Drivers of Physicians’ Engagement in Addressing Eco-health Problems
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Physicians are in a unique position to be first-hand observers of the effects of environmental factors on population health. As a source of information which is highly trusted, they are also well-suited to raise awareness about the linkages between ecosystem and population health. Yet, current clinical practice in many parts of the world rarely includes environmental health assessments and patient education. The empirical evidence on the reasons for this lack of engagement is limited by the small number of studies published, its narrow geographical scope and the dearth of multivariate statistical analysis. This study used a mixed-methods approach to investigate the determinants of whether physicians at selected hospitals in Thailand assess the environmental history of their patients and provide environmental health advice. Using an ordered logistic regression model, it was found that physicians’ engagement was associated with their knowledge, personal motivation, perception of being supported by senior staff and ability to discuss with colleagues. According to key informants, possible remedies for the observed lack of physicians’ engagement include revisions of the medical school curriculum, clear strategies for addressing eco-health linkages in the clinical context at the national and hospital level, and better cooperation between relevant government institutions in Thailand.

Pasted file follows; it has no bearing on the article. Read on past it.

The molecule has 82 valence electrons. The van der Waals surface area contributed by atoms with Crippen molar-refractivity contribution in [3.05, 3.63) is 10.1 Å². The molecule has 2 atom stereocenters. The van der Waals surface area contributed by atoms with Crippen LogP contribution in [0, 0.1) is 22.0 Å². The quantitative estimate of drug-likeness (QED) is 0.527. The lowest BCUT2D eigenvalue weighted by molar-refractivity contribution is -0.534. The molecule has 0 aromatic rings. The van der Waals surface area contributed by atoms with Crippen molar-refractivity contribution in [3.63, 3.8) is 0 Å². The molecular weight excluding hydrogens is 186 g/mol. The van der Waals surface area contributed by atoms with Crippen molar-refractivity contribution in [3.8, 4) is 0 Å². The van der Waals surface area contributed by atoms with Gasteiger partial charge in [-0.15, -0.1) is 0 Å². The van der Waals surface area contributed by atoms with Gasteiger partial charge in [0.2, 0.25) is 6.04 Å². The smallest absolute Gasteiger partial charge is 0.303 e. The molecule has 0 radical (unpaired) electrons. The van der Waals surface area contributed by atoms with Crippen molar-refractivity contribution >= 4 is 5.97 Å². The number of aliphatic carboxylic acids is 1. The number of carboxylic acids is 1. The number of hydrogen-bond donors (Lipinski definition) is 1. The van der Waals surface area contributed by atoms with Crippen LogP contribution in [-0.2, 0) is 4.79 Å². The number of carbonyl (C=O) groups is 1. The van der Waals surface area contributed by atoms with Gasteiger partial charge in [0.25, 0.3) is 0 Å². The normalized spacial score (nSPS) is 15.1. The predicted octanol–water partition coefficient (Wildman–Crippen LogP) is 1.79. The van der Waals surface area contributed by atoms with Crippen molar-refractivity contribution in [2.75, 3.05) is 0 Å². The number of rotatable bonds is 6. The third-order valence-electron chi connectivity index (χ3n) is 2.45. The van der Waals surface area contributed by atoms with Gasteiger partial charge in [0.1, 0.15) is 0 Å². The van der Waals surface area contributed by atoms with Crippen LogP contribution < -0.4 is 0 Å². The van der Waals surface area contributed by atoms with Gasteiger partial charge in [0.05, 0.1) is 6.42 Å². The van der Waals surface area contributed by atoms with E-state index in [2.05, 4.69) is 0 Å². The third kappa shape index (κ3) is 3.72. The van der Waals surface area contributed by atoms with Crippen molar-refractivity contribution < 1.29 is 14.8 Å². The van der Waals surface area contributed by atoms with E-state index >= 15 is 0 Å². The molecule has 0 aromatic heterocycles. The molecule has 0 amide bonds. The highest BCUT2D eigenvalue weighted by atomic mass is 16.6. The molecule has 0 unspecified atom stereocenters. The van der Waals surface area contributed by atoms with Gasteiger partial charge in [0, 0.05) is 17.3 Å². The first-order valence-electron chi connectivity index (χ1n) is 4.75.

KeywordsMedical doctors Environmental health Population health Environmental history taking Patient education Multivariate analysis
This research has been funded by Mahidol University (TM 126/2559). The authors would like to acknowledge Churnrurtai Kanchanachitra, Theerathorn Yoongthong, Donlachai Hawangchu and Reena Tadee on their invaluable assistance with this study. Our thanks go to all the key informants cited that gave their times for discussions. Comments by two anonymous reviewers are gratefully acknowledged.
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